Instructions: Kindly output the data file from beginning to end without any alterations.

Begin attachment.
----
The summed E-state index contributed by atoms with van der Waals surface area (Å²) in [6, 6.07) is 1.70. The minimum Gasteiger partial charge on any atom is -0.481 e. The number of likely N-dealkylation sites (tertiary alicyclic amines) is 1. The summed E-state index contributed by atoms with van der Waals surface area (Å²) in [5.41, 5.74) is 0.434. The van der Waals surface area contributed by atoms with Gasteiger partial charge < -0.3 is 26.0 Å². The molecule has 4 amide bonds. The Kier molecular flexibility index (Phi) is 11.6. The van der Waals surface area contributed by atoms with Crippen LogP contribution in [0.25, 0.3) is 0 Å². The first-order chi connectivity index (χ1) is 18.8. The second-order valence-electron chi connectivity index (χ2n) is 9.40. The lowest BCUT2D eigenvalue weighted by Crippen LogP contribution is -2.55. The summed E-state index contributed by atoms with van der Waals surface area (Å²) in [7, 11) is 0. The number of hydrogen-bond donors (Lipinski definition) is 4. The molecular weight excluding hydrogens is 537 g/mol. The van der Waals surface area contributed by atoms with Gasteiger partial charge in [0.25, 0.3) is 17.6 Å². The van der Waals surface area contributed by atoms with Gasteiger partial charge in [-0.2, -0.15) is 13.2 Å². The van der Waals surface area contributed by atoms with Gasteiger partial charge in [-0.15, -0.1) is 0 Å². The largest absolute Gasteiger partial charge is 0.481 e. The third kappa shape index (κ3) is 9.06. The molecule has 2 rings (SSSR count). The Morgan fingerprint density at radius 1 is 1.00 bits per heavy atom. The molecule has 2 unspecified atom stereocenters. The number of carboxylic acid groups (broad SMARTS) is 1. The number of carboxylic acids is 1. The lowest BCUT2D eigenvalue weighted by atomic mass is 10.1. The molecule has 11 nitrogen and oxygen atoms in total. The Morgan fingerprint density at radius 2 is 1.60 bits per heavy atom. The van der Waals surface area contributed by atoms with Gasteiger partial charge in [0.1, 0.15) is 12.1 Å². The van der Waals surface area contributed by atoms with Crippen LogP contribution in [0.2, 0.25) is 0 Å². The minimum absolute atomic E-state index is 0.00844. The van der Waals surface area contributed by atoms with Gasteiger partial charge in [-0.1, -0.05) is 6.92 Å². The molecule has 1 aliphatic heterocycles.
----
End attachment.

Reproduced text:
The summed E-state index contributed by atoms with van der Waals surface area (Å²) in [6, 6.07) is 1.70. The minimum Gasteiger partial charge on any atom is -0.481 e. The number of likely N-dealkylation sites (tertiary alicyclic amines) is 1. The summed E-state index contributed by atoms with van der Waals surface area (Å²) in [5.41, 5.74) is 0.434. The van der Waals surface area contributed by atoms with Gasteiger partial charge < -0.3 is 26.0 Å². The molecule has 4 amide bonds. The Kier molecular flexibility index (Phi) is 11.6. The van der Waals surface area contributed by atoms with Crippen LogP contribution in [0.25, 0.3) is 0 Å². The first-order chi connectivity index (χ1) is 18.8. The second-order valence-electron chi connectivity index (χ2n) is 9.40. The lowest BCUT2D eigenvalue weighted by Crippen LogP contribution is -2.55. The summed E-state index contributed by atoms with van der Waals surface area (Å²) in [7, 11) is 0. The number of hydrogen-bond donors (Lipinski definition) is 4. The molecular weight excluding hydrogens is 537 g/mol. The van der Waals surface area contributed by atoms with Gasteiger partial charge in [0.25, 0.3) is 17.6 Å². The van der Waals surface area contributed by atoms with Gasteiger partial charge in [-0.2, -0.15) is 13.2 Å². The van der Waals surface area contributed by atoms with Gasteiger partial charge in [-0.15, -0.1) is 0 Å². The largest absolute Gasteiger partial charge is 0.481 e. The third kappa shape index (κ3) is 9.06. The molecule has 2 rings (SSSR count). The Morgan fingerprint density at radius 1 is 1.00 bits per heavy atom. The molecule has 2 unspecified atom stereocenters. The number of carboxylic acid groups (broad SMARTS) is 1. The number of carboxylic acids is 1. The lowest BCUT2D eigenvalue weighted by atomic mass is 10.1. The molecule has 11 nitrogen and oxygen atoms in total. The Morgan fingerprint density at radius 2 is 1.60 bits per heavy atom. The van der Waals surface area contributed by atoms with Gasteiger partial charge in [0.1, 0.15) is 12.1 Å². The van der Waals surface area contributed by atoms with Crippen LogP contribution in [0.2, 0.25) is 0 Å². The minimum absolute atomic E-state index is 0.00844. The van der Waals surface area contributed by atoms with Gasteiger partial charge in [-0.1, -0.05) is 6.92 Å². The molecule has 1 aliphatic heterocycles.